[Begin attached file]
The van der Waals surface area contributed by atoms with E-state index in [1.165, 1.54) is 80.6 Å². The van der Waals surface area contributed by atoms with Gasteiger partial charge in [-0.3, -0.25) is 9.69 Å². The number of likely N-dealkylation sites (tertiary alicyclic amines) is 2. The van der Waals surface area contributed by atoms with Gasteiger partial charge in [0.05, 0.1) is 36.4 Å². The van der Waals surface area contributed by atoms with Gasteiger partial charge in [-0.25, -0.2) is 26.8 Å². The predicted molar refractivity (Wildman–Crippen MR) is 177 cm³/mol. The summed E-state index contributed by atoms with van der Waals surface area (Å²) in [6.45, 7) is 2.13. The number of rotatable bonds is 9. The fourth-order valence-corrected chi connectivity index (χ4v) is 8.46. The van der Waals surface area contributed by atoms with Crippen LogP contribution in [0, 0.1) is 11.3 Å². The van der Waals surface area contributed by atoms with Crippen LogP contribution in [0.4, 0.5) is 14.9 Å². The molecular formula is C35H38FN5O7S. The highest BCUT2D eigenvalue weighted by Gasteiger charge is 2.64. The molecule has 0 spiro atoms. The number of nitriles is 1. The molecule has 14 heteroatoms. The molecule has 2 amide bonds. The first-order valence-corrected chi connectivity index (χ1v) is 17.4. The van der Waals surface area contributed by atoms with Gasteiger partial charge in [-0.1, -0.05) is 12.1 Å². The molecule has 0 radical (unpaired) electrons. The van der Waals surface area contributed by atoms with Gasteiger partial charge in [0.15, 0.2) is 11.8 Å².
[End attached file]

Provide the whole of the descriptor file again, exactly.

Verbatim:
The van der Waals surface area contributed by atoms with E-state index in [1.165, 1.54) is 80.6 Å². The van der Waals surface area contributed by atoms with Gasteiger partial charge in [-0.3, -0.25) is 9.69 Å². The number of likely N-dealkylation sites (tertiary alicyclic amines) is 2. The van der Waals surface area contributed by atoms with Gasteiger partial charge in [0.05, 0.1) is 36.4 Å². The van der Waals surface area contributed by atoms with Gasteiger partial charge in [-0.25, -0.2) is 26.8 Å². The predicted molar refractivity (Wildman–Crippen MR) is 177 cm³/mol. The summed E-state index contributed by atoms with van der Waals surface area (Å²) in [6.45, 7) is 2.13. The number of rotatable bonds is 9. The fourth-order valence-corrected chi connectivity index (χ4v) is 8.46. The van der Waals surface area contributed by atoms with Crippen LogP contribution in [0, 0.1) is 11.3 Å². The van der Waals surface area contributed by atoms with Crippen LogP contribution in [0.4, 0.5) is 14.9 Å². The molecular formula is C35H38FN5O7S. The highest BCUT2D eigenvalue weighted by Gasteiger charge is 2.64. The molecule has 0 spiro atoms. The number of nitriles is 1. The molecule has 14 heteroatoms. The molecule has 2 amide bonds. The first-order valence-corrected chi connectivity index (χ1v) is 17.4. The van der Waals surface area contributed by atoms with Gasteiger partial charge in [-0.1, -0.05) is 12.1 Å². The molecule has 0 radical (unpaired) electrons. The van der Waals surface area contributed by atoms with Gasteiger partial charge in [0.15, 0.2) is 11.8 Å².